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Posts Tagged ‘fnmi’

CBC Arts Article: Spend a day carving stone in Cape Dorset with 13-year-old artist David Pudlat

CBC Arts shares with us a recent article on David Pudlat, a 13-year artist from Cape Dorset. Here’s an excerpt from the article, as well as a video below to learn more about David and his artwork:

“David Pudlat remembers that when he was six or seven years old, he drew a man trying to catch a seal. Somebody told him the drawing was good, and that was what gave him the confidence to pursue art.”

Read the full CBC Arts article here.

-submitted by CBC Arts

Call for Applications: Mikw Chiyâm Teaching Artist Residency 2018

Mikw Chiyâm is accepting applications from artists of any discipline to work with secondary school (high school) students in Eeyou Istchee, the Cree Nation in Northern Québec for 6 weeks at a time. This is a paid position (fee of $7,500 + travel, per diem, and housing provided) and artists get to work on their own projects at the same time. Experience teaching is an asset but not a requirement. The program mostly takes place in English.”

For more information on the application process and about Mikw Chiyâm, please visit http://mikwchiyam.com/

-from Mikw Chiyâm website
Read Mikw Chiyâm’s profile in ArtBridges’ Community-Engaged Arts Directory and Map

“Sanguine et terres brûlées”: exposition et discussion sur l’appropriation du territoire et des symboles culturels sur l’Ile de la Tortue (Le Labo, Toronto)

Sanguine et terres brulées
Exposition de Maryse Arseneault
Samedi 28 avril – Samedi 12 mai 2018

Le Labo a le grand plaisir de présenter l’exposition « Sanguine et terres brulées / Blood Ties, Scorched Earth » par Maryse Arseneault qui fait partie du festival de photographie Scotiabank CONTACT 2018.
CERCLE DE DISCUSSION : Samedi 28 avril, de 14h00 – 15h30

Avant l’ouverture de l’exposition, joignez-vous à l’artiste Maryse Arsenault et Whabagoon, une intervenante autochtone, pour un cercle de discussion qui abordera des questions de l’appropriation, à la fois du territoire et des symboles culturels, résultant du colonialisme extensif sur l’Île de la Tortue.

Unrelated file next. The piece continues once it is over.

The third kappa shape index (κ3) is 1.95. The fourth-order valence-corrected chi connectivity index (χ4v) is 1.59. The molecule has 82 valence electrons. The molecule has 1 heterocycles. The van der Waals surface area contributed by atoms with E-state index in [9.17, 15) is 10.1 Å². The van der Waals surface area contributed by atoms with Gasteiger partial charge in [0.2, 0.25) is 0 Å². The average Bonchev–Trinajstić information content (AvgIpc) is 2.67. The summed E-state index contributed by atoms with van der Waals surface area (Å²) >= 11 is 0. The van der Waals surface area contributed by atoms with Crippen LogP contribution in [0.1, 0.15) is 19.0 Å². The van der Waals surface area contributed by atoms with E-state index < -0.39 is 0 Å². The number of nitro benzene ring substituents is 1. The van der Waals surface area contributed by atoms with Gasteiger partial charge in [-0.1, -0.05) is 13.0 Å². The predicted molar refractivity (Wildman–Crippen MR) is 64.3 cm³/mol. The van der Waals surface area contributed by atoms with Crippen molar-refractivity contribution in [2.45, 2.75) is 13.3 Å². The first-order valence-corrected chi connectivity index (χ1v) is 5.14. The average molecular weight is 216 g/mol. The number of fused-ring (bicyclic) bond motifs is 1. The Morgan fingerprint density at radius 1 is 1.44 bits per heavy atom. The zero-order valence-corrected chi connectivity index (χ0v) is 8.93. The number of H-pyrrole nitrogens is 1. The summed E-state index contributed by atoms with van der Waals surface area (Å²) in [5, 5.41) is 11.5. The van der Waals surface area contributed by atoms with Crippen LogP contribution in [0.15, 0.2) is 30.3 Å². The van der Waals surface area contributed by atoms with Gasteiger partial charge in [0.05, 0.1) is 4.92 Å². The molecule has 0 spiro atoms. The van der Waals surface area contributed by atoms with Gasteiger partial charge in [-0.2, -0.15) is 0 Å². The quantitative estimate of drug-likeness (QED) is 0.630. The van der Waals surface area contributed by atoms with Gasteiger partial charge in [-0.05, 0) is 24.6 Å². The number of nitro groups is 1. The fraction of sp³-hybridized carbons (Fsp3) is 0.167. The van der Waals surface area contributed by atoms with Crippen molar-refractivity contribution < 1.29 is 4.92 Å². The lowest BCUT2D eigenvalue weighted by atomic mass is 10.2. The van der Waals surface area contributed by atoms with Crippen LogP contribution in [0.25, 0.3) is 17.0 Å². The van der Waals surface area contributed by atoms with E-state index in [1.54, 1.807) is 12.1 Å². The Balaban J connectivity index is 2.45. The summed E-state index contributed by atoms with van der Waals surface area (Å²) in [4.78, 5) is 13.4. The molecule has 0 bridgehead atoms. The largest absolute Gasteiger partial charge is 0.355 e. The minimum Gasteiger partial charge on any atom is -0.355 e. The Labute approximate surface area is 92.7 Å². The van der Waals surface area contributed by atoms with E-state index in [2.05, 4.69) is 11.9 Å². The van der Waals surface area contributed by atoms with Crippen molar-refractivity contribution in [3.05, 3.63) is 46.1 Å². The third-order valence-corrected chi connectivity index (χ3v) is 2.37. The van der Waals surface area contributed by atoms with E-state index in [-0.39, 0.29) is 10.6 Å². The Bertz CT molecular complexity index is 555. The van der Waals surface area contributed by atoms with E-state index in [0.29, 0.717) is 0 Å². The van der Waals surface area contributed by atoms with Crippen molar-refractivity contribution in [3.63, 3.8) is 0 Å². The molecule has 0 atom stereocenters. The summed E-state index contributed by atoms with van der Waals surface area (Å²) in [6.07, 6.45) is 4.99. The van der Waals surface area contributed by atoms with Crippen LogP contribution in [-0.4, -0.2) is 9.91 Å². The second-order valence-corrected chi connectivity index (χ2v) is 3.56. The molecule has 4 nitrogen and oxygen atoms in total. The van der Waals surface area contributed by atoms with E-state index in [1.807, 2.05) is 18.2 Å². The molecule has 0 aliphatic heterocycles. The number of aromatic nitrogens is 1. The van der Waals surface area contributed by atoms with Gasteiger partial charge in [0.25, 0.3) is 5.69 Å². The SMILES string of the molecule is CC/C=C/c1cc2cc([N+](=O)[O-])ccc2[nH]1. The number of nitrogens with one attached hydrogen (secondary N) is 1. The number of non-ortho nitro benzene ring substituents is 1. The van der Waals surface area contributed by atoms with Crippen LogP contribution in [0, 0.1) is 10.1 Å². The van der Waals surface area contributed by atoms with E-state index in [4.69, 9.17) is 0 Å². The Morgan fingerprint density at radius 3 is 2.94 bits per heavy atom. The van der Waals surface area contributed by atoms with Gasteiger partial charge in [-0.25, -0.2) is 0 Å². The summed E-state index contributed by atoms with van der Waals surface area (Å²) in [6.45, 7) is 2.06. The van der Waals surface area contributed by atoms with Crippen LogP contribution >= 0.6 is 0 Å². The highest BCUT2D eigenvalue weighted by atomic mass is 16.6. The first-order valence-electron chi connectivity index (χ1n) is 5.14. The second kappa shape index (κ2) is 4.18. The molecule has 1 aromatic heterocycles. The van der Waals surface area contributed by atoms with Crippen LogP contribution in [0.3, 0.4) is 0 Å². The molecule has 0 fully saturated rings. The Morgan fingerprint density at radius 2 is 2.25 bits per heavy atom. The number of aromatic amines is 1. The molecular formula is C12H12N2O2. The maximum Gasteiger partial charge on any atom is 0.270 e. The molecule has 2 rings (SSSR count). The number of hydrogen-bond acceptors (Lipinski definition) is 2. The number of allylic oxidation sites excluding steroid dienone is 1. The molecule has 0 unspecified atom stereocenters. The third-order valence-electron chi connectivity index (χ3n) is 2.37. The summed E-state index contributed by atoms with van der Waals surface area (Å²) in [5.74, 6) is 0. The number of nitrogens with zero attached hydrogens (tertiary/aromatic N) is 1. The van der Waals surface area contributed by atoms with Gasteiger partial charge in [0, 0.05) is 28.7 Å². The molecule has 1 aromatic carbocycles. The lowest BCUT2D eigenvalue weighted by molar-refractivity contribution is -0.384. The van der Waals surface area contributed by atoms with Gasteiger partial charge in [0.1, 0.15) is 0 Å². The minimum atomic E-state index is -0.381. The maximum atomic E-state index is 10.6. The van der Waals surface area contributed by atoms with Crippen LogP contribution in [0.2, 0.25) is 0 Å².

VERNISSAGE : Samedi 28 avril, de 16h00 – 18h00

HORAIRE D’OUVERTURE :
10h00-17h00 (mardi-vendredi)
12h00-17h00 (samedi)


LIEU : LE LABO, Studio 277 – 401 rue Richmond ouest, Toronto, ON, M5V 1Y9
PRIX : GRATUIT et ouvert à tous ”
Pour en savoir plus: http://lelabo.ca/fr/exposition-de-maryse-arseneault-sanguine-et-terres-brulees-blood-ties-scorched-earth-festival-de-photographie-contact/

-diffusé par Le Labo,  crédits photos et logos : le Labo

Call for Submissions: Asinabka Film & Media Arts Festival

“The Asinabka Film & Media Arts Festival screens the best in Indigenous film from Canada and around the world. This years festival takes place over 5 days, and includes our traditional opening night outdoor film screenings on the beautiful Victoria Island, 3 evenings of film in the Theatre at the Canadian Museum of Nature – Musée canadien de la nature, an art exhibition openings at Gallery 101 and the Knot Project Space, as well as matinee film screenings, an Indigenous fashion show, and live Indigenous music. This years festival will also include a presentation of our Indigenous Sound/Tracks commissioning project, pairing up 4 video-makers with 4 musicians to collaborate on entirely new audiovisual spectacles.

How to Submit:

The Asinabka Festival is currently seeking works from independent filmmakers, any film or video that tells First Nations, Métis, or Inuit stories, or that focuses on international Indigenous issues, is eligible. Submissions can be in any genre (documentary, drama, animation, experimental etc.) or any length, and must be finished works.

Email submissions are welcome. There is no submission fee.

DEADLINE: Monday, May 14, 2018

To find out more visit: http://asinabkafestival.org/Submit.html

Or Submit via Film Freeway: https://filmfreeway.com/festival/Asinabka

-from Asinabka Festival

‘Weaving Reconciliation: Our Way’ Tour (Vancouver Moving Theatre)

“It’s finally happening!! After many years of listening, writing, visiting partnering communities and fundraising Weaving Reconciliation: Our Way is now ready to tour across Turtle Island/Canada.

And it’s starting on Coast Salish territory at the Vancouver Aboriginal Friendship Centre May 17-27, 2018.

Weaving Reconciliation: Our Way is a new play and cultural encounter that brings to life the story of Old One and his journey to reconcile with himself, his family and his community.

Woven around indigenous storytelling and cultural teachings, Weaving Reconciliation: Our Way is co-written by award-winning artists Renae Morriseau (Saulteaux Cree) with Rosemary Georgeson (Coast Salish/Sahtu Dene) and Savannah Walling (American Canadian). It is also enriched by contributions from the cast, knowledge-keepers and partnering communities.